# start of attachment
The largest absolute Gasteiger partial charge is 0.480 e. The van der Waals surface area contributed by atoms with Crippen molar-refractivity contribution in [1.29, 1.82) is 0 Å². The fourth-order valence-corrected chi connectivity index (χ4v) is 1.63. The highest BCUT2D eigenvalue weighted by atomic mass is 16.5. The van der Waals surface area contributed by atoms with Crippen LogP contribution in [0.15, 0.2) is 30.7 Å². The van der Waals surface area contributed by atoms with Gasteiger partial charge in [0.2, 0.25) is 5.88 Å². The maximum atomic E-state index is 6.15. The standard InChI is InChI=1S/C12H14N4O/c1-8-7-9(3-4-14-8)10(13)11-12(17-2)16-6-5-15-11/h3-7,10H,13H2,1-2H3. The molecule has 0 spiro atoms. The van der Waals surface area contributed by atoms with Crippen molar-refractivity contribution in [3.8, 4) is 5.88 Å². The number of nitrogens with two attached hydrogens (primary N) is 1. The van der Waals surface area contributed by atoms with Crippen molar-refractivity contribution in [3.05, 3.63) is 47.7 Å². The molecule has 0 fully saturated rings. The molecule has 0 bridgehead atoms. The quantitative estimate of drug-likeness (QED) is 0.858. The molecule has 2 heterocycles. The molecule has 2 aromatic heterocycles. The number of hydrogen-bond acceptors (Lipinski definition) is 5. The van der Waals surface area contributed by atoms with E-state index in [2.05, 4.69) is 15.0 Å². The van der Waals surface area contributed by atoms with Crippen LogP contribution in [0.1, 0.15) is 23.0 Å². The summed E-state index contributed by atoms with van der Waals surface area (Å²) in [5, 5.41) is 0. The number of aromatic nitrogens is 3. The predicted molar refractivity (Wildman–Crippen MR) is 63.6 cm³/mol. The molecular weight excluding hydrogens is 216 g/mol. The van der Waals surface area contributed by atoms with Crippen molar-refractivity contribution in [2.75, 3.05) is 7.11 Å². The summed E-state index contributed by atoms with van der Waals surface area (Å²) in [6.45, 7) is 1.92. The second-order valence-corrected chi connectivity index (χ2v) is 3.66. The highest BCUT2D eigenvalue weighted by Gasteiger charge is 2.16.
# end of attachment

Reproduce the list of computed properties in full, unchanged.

The largest absolute Gasteiger partial charge is 0.480 e. The van der Waals surface area contributed by atoms with Crippen molar-refractivity contribution in [1.29, 1.82) is 0 Å². The fourth-order valence-corrected chi connectivity index (χ4v) is 1.63. The highest BCUT2D eigenvalue weighted by atomic mass is 16.5. The van der Waals surface area contributed by atoms with Crippen LogP contribution in [0.15, 0.2) is 30.7 Å². The van der Waals surface area contributed by atoms with Gasteiger partial charge in [0.2, 0.25) is 5.88 Å². The maximum atomic E-state index is 6.15. The standard InChI is InChI=1S/C12H14N4O/c1-8-7-9(3-4-14-8)10(13)11-12(17-2)16-6-5-15-11/h3-7,10H,13H2,1-2H3. The molecule has 0 spiro atoms. The van der Waals surface area contributed by atoms with Crippen molar-refractivity contribution in [3.8, 4) is 5.88 Å². The number of nitrogens with two attached hydrogens (primary N) is 1. The van der Waals surface area contributed by atoms with Crippen molar-refractivity contribution in [3.05, 3.63) is 47.7 Å². The molecule has 0 fully saturated rings. The molecule has 0 bridgehead atoms. The quantitative estimate of drug-likeness (QED) is 0.858. The molecule has 2 heterocycles. The molecule has 2 aromatic heterocycles. The number of hydrogen-bond acceptors (Lipinski definition) is 5. The van der Waals surface area contributed by atoms with E-state index in [2.05, 4.69) is 15.0 Å². The van der Waals surface area contributed by atoms with Crippen LogP contribution in [0.1, 0.15) is 23.0 Å². The summed E-state index contributed by atoms with van der Waals surface area (Å²) in [5, 5.41) is 0. The number of aromatic nitrogens is 3. The predicted molar refractivity (Wildman–Crippen MR) is 63.6 cm³/mol. The molecular weight excluding hydrogens is 216 g/mol. The van der Waals surface area contributed by atoms with Crippen molar-refractivity contribution in [2.75, 3.05) is 7.11 Å². The summed E-state index contributed by atoms with van der Waals surface area (Å²) in [6.45, 7) is 1.92. The second-order valence-corrected chi connectivity index (χ2v) is 3.66. The highest BCUT2D eigenvalue weighted by Gasteiger charge is 2.16.